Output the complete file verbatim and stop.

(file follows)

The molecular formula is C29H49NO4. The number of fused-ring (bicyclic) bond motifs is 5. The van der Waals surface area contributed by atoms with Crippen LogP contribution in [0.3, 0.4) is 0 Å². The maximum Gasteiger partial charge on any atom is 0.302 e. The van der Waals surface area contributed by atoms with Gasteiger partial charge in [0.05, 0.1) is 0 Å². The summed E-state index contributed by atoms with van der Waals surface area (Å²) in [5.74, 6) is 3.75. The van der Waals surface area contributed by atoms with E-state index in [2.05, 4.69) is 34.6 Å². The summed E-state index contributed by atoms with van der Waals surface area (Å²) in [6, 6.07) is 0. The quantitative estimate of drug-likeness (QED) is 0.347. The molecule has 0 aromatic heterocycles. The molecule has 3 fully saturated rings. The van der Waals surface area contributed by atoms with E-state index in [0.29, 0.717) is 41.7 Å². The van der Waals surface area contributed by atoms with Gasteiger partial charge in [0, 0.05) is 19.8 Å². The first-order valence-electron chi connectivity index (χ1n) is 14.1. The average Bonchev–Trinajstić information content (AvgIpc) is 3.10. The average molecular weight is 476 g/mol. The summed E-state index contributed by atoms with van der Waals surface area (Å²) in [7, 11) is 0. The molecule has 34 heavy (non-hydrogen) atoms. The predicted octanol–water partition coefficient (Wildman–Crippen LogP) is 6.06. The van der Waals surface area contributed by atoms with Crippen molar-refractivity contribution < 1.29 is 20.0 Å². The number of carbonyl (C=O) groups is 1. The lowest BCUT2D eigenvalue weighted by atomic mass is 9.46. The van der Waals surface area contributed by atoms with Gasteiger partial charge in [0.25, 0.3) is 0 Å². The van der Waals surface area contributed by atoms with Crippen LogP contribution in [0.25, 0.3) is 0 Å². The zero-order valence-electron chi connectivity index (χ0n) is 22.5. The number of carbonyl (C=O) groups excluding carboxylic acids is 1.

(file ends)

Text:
The molecular formula is C29H49NO4. The number of fused-ring (bicyclic) bond motifs is 5. The van der Waals surface area contributed by atoms with Crippen LogP contribution in [0.3, 0.4) is 0 Å². The maximum Gasteiger partial charge on any atom is 0.302 e. The van der Waals surface area contributed by atoms with Gasteiger partial charge in [0.05, 0.1) is 0 Å². The summed E-state index contributed by atoms with van der Waals surface area (Å²) in [5.74, 6) is 3.75. The van der Waals surface area contributed by atoms with E-state index in [2.05, 4.69) is 34.6 Å². The summed E-state index contributed by atoms with van der Waals surface area (Å²) in [6, 6.07) is 0. The quantitative estimate of drug-likeness (QED) is 0.347. The molecule has 0 aromatic heterocycles. The molecule has 3 fully saturated rings. The van der Waals surface area contributed by atoms with E-state index in [0.29, 0.717) is 41.7 Å². The van der Waals surface area contributed by atoms with Gasteiger partial charge in [0, 0.05) is 19.8 Å². The first-order valence-electron chi connectivity index (χ1n) is 14.1. The average Bonchev–Trinajstić information content (AvgIpc) is 3.10. The average molecular weight is 476 g/mol. The summed E-state index contributed by atoms with van der Waals surface area (Å²) in [7, 11) is 0. The molecule has 34 heavy (non-hydrogen) atoms. The predicted octanol–water partition coefficient (Wildman–Crippen LogP) is 6.06. The van der Waals surface area contributed by atoms with Crippen molar-refractivity contribution < 1.29 is 20.0 Å². The number of carbonyl (C=O) groups is 1. The lowest BCUT2D eigenvalue weighted by atomic mass is 9.46. The van der Waals surface area contributed by atoms with Gasteiger partial charge in [0.25, 0.3) is 0 Å². The van der Waals surface area contributed by atoms with Crippen LogP contribution in [0.25, 0.3) is 0 Å². The zero-order valence-electron chi connectivity index (χ0n) is 22.5. The number of carbonyl (C=O) groups excluding carboxylic acids is 1.